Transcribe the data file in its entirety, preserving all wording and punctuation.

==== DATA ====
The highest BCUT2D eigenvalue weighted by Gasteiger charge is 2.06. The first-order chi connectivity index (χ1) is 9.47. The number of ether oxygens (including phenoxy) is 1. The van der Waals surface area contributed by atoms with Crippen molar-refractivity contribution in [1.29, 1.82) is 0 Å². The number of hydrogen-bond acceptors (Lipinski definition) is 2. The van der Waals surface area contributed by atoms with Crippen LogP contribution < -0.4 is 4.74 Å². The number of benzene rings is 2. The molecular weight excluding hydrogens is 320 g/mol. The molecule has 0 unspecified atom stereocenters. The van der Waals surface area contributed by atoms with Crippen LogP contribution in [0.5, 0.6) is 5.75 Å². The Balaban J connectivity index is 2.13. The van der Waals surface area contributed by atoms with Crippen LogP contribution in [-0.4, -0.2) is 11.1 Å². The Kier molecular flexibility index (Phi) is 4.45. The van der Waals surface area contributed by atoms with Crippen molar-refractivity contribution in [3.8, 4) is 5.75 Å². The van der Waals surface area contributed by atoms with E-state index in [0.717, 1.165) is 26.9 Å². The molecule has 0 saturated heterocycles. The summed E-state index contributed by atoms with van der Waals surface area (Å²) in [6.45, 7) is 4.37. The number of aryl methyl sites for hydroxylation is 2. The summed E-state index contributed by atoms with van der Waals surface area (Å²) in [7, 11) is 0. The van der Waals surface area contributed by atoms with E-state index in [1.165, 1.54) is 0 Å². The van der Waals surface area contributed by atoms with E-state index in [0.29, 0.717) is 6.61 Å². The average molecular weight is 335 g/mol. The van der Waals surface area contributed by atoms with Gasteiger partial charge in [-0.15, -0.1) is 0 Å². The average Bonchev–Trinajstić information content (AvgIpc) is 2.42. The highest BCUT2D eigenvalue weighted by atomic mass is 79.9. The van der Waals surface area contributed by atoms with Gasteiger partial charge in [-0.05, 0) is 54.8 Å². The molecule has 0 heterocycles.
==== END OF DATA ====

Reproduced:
The highest BCUT2D eigenvalue weighted by Gasteiger charge is 2.06. The first-order chi connectivity index (χ1) is 9.47. The number of ether oxygens (including phenoxy) is 1. The van der Waals surface area contributed by atoms with Crippen molar-refractivity contribution in [1.29, 1.82) is 0 Å². The number of hydrogen-bond acceptors (Lipinski definition) is 2. The van der Waals surface area contributed by atoms with Crippen LogP contribution < -0.4 is 4.74 Å². The number of benzene rings is 2. The molecular weight excluding hydrogens is 320 g/mol. The molecule has 0 unspecified atom stereocenters. The van der Waals surface area contributed by atoms with Crippen LogP contribution in [0.5, 0.6) is 5.75 Å². The Balaban J connectivity index is 2.13. The van der Waals surface area contributed by atoms with Crippen LogP contribution in [-0.4, -0.2) is 11.1 Å². The Kier molecular flexibility index (Phi) is 4.45. The van der Waals surface area contributed by atoms with Crippen molar-refractivity contribution in [3.8, 4) is 5.75 Å². The van der Waals surface area contributed by atoms with E-state index in [0.717, 1.165) is 26.9 Å². The molecule has 0 saturated heterocycles. The summed E-state index contributed by atoms with van der Waals surface area (Å²) in [6.45, 7) is 4.37. The number of aryl methyl sites for hydroxylation is 2. The summed E-state index contributed by atoms with van der Waals surface area (Å²) in [7, 11) is 0. The van der Waals surface area contributed by atoms with E-state index in [1.165, 1.54) is 0 Å². The van der Waals surface area contributed by atoms with E-state index in [0.29, 0.717) is 6.61 Å². The average molecular weight is 335 g/mol. The van der Waals surface area contributed by atoms with Gasteiger partial charge in [-0.15, -0.1) is 0 Å². The average Bonchev–Trinajstić information content (AvgIpc) is 2.42. The highest BCUT2D eigenvalue weighted by atomic mass is 79.9. The van der Waals surface area contributed by atoms with Gasteiger partial charge in [-0.05, 0) is 54.8 Å². The molecule has 0 heterocycles.